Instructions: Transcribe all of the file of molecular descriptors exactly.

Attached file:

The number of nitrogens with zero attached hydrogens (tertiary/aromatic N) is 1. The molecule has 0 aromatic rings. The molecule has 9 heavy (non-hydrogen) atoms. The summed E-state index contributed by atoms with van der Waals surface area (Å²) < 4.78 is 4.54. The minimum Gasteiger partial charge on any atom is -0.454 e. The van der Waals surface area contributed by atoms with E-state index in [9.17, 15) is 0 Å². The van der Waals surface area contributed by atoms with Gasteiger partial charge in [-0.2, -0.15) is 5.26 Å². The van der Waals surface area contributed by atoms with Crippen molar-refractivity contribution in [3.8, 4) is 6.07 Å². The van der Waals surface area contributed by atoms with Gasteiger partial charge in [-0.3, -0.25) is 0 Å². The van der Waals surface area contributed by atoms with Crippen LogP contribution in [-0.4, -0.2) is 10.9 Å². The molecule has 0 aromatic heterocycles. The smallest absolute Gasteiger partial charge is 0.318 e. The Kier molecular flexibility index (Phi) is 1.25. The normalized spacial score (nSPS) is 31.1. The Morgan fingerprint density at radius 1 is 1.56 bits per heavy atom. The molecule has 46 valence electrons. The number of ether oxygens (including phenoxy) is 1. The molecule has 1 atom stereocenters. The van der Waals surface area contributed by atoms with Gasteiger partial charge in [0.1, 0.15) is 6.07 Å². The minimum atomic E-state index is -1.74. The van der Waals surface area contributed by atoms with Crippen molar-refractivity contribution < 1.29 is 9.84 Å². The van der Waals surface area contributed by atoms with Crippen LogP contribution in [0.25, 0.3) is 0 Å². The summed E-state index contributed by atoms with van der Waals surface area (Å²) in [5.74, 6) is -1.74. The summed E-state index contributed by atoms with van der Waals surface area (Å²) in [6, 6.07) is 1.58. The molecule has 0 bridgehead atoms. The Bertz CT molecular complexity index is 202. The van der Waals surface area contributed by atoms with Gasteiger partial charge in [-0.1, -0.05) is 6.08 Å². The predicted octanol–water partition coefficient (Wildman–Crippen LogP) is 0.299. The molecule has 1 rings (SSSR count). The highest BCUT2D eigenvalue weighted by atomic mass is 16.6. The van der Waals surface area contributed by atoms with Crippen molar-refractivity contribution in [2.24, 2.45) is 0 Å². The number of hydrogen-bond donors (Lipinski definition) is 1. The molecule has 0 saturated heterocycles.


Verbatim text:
The number of nitrogens with zero attached hydrogens (tertiary/aromatic N) is 1. The molecule has 0 aromatic rings. The molecule has 9 heavy (non-hydrogen) atoms. The summed E-state index contributed by atoms with van der Waals surface area (Å²) < 4.78 is 4.54. The minimum Gasteiger partial charge on any atom is -0.454 e. The van der Waals surface area contributed by atoms with E-state index in [9.17, 15) is 0 Å². The van der Waals surface area contributed by atoms with Gasteiger partial charge in [-0.2, -0.15) is 5.26 Å². The van der Waals surface area contributed by atoms with Crippen molar-refractivity contribution in [3.8, 4) is 6.07 Å². The van der Waals surface area contributed by atoms with Gasteiger partial charge in [-0.3, -0.25) is 0 Å². The van der Waals surface area contributed by atoms with Crippen LogP contribution in [-0.4, -0.2) is 10.9 Å². The molecule has 0 aromatic heterocycles. The smallest absolute Gasteiger partial charge is 0.318 e. The Kier molecular flexibility index (Phi) is 1.25. The normalized spacial score (nSPS) is 31.1. The Morgan fingerprint density at radius 1 is 1.56 bits per heavy atom. The molecule has 46 valence electrons. The number of ether oxygens (including phenoxy) is 1. The molecule has 1 atom stereocenters. The van der Waals surface area contributed by atoms with Gasteiger partial charge in [0.1, 0.15) is 6.07 Å². The minimum atomic E-state index is -1.74. The van der Waals surface area contributed by atoms with Crippen molar-refractivity contribution < 1.29 is 9.84 Å². The van der Waals surface area contributed by atoms with Crippen LogP contribution in [0.25, 0.3) is 0 Å². The summed E-state index contributed by atoms with van der Waals surface area (Å²) in [5.74, 6) is -1.74. The summed E-state index contributed by atoms with van der Waals surface area (Å²) in [6, 6.07) is 1.58. The molecule has 0 bridgehead atoms. The Bertz CT molecular complexity index is 202. The van der Waals surface area contributed by atoms with Gasteiger partial charge in [-0.1, -0.05) is 6.08 Å². The predicted octanol–water partition coefficient (Wildman–Crippen LogP) is 0.299. The molecule has 1 rings (SSSR count). The highest BCUT2D eigenvalue weighted by atomic mass is 16.6. The van der Waals surface area contributed by atoms with Crippen molar-refractivity contribution in [2.24, 2.45) is 0 Å². The number of hydrogen-bond donors (Lipinski definition) is 1. The molecule has 0 saturated heterocycles.